Aparna Kaushik, Founding Principal and Design Director of the House of Aparna Kaushik specialises in ultra-luxury homes. Combining timeliness architecture with inventive interiors and striking a balance between aspirational design and precision are her areas of expertise. She talks about her design philosophy, signature style and creative process in an exclusive interview with CW DesignBuild.
How has your design philosophy changed over time and especially in the light of the pandemic?
The pandemic has changed our philosophy in the sense that we have now become more environmentally conscious. We have realised that we have to take design decisions consciously by keeping sustainability and materiality in check. This process needs to be followed from the conception of design till its conception.
What changes have you made in your work protocol due to the pandemic?
We have been interacting with vendors and other consultants remotely over zoom calls. With the help of technology, we have realised that a lot of things can be achieved by working remotely.
What is the state of the current luxury lifestyle segment in India?
The luxury lifestyle segment in India has undoubtedly become slow but it is now picking up as people have realised that they will be spending more time indoors and in their respective houses.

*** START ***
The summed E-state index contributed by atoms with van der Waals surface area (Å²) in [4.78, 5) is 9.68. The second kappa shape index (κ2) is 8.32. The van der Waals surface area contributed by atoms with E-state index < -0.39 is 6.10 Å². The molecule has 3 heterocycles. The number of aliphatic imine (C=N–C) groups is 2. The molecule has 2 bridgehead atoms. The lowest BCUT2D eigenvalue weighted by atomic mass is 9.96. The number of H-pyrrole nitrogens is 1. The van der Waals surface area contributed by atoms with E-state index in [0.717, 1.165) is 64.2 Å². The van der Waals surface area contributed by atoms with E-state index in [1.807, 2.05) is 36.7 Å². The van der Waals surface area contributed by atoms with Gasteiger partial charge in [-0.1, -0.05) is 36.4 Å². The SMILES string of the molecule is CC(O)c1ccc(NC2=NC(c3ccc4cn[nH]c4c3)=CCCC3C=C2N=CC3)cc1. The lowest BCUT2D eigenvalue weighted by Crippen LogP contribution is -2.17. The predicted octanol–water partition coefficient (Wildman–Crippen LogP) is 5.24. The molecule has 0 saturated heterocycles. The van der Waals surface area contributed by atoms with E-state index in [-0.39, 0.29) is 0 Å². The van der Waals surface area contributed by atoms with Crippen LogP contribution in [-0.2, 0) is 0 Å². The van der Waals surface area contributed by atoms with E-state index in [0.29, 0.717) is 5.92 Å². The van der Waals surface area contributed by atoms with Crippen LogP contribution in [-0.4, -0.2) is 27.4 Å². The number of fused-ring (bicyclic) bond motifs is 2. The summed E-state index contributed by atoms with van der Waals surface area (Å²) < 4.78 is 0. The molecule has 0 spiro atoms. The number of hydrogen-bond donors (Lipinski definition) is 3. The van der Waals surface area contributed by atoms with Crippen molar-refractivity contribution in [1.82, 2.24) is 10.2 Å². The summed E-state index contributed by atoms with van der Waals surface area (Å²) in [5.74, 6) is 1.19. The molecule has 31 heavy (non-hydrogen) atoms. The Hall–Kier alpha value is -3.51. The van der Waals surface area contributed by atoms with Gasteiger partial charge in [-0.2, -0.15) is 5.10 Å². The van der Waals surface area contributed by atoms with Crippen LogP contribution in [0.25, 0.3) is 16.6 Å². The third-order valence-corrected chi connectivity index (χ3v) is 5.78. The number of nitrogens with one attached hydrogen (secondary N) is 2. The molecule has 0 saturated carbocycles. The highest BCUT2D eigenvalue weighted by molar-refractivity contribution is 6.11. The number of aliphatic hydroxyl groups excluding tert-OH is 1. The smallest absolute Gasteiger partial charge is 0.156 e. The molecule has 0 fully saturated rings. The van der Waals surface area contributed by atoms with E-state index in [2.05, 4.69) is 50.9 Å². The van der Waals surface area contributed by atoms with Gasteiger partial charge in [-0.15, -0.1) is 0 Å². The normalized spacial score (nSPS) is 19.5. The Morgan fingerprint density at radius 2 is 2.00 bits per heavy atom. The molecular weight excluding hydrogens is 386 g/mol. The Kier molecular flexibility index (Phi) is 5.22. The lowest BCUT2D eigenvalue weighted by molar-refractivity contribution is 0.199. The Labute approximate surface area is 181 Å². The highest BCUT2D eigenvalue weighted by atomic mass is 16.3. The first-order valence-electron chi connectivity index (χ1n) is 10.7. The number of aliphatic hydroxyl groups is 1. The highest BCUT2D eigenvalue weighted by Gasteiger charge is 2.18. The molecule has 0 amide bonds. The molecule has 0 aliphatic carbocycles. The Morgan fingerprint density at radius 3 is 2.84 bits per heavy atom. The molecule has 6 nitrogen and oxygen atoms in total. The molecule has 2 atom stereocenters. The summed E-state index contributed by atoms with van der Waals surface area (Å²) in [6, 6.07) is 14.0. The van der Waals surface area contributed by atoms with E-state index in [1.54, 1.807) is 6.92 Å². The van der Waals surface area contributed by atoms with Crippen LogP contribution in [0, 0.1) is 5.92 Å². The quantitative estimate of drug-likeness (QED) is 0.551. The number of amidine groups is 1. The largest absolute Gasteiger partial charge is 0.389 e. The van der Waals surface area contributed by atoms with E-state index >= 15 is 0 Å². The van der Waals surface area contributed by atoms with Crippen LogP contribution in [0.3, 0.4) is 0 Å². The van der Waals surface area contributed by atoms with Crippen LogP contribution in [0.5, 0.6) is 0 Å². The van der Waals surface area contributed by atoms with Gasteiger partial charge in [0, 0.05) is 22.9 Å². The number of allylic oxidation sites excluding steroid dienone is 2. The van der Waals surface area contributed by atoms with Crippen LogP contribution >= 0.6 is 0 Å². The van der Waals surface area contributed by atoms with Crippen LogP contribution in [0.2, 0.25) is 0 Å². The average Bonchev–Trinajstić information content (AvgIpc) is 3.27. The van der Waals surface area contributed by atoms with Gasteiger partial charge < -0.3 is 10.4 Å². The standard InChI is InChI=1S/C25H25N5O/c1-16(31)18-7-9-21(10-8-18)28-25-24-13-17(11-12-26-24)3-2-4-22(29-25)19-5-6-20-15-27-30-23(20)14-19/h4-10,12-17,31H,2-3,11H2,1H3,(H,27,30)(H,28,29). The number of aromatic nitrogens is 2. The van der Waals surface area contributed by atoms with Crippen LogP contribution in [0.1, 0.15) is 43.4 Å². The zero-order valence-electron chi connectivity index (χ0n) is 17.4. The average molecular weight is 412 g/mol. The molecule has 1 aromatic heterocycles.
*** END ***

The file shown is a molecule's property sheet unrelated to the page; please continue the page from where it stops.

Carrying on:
What does luxury mean to you?
Clarity of purpose and simplicity are the essence of design. I design to accentuate the natural qualities of a space; amplifying its particular beauty through seamless functionality and unique form.
The designs must be affected by an intuitive sensitivity to client preferences and attention to detail, synchronising social and cultural nuances to exude a subtle, yet distinctive, individuality. Luxury is a canvas for creativity, inspiration and exploration that form the real art of luxury design. The gift of luxury is to live in a comfortable and convenient space where your systems and environment function smoothly. Luxury spaces reflect comfort, warmth and at the same time evoke an emotion of extreme well-being. Luxury is customised and something that is tailor-made as per the requirements.
Take us through your design process from conception and design to final build.